In fact, she says the debate pushed her toward Jean Grey, who in this latest X-Men installment teams up with Jennifer Lawrence’s Mystique and others to defeat an ancient and evil mutant named Apocalypse (Oscar Isaac). Throughout the series, the mutants have faced discrimination, and the moral of every film–including, spoiler alert, this one–is that embracing diversity will save the world. “What we’re going through today with conversations around sexism and racism, I think the themes of X-Men will really resonate with everyone,” she says.
For all the time spent defending Sansa and promoting Jean, Turner has managed to connect to fans through more lighthearted fare. Her Instagram feed is littered with pictures of her goofing off with onscreen sister Williams and her dog Zunni, whom Turner adopted from the Thrones set. (Zunni’s character was killed off in Season 1, which Turner says was actually a blessing. “As an actor, she was a bit sh-t,” Turner says. “We had to teach her to sit when she came home. She couldn’t even do that.”)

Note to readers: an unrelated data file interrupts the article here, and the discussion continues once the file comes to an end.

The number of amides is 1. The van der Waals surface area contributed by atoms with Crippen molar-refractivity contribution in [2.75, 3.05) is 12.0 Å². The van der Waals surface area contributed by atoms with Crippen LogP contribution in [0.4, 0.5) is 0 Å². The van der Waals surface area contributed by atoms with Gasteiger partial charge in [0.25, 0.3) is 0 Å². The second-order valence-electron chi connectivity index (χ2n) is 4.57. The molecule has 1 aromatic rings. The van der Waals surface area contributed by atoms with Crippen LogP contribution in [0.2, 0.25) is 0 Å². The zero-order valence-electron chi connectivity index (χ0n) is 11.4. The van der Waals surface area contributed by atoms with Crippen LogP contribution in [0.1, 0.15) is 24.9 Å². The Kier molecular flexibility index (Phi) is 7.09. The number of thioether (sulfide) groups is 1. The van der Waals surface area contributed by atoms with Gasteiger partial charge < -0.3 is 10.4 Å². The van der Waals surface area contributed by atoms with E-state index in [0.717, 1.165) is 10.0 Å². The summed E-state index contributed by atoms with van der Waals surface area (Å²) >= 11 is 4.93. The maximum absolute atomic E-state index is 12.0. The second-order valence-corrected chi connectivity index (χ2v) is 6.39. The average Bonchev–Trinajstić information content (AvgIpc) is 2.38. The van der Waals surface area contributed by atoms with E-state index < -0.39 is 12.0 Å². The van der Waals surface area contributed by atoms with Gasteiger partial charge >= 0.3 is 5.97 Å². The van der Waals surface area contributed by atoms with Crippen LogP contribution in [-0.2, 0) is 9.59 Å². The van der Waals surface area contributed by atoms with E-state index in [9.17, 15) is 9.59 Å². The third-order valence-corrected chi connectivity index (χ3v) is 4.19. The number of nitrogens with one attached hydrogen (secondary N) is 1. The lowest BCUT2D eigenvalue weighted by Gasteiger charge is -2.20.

As Sansa has turned darker, Turner has remained fiercely upbeat. She even has a hopeful outlook on her characters’ futures: Sansa, she hopes, will get her revenge against the Boltons. And Jean Grey is a “total badass.” “I’ve spent years being so jealous of Maisie getting to do all this fighting on Game of Thrones. So it was great to kick butt myself as Jean,” she says. “And I finally got to wear trousers.”
There will be two more seasons of Thrones, and X-Men director Bryan Singer has teased an Apocalypse sequel based on the Dark Phoenix plot from the comic books with Jean Grey at its center. Meanwhile, debates about empowerment and representation will continue. Under pressure, Turner, like Sansa and Jean, is slowly discovering her powers and will soon be ready to fully employ them.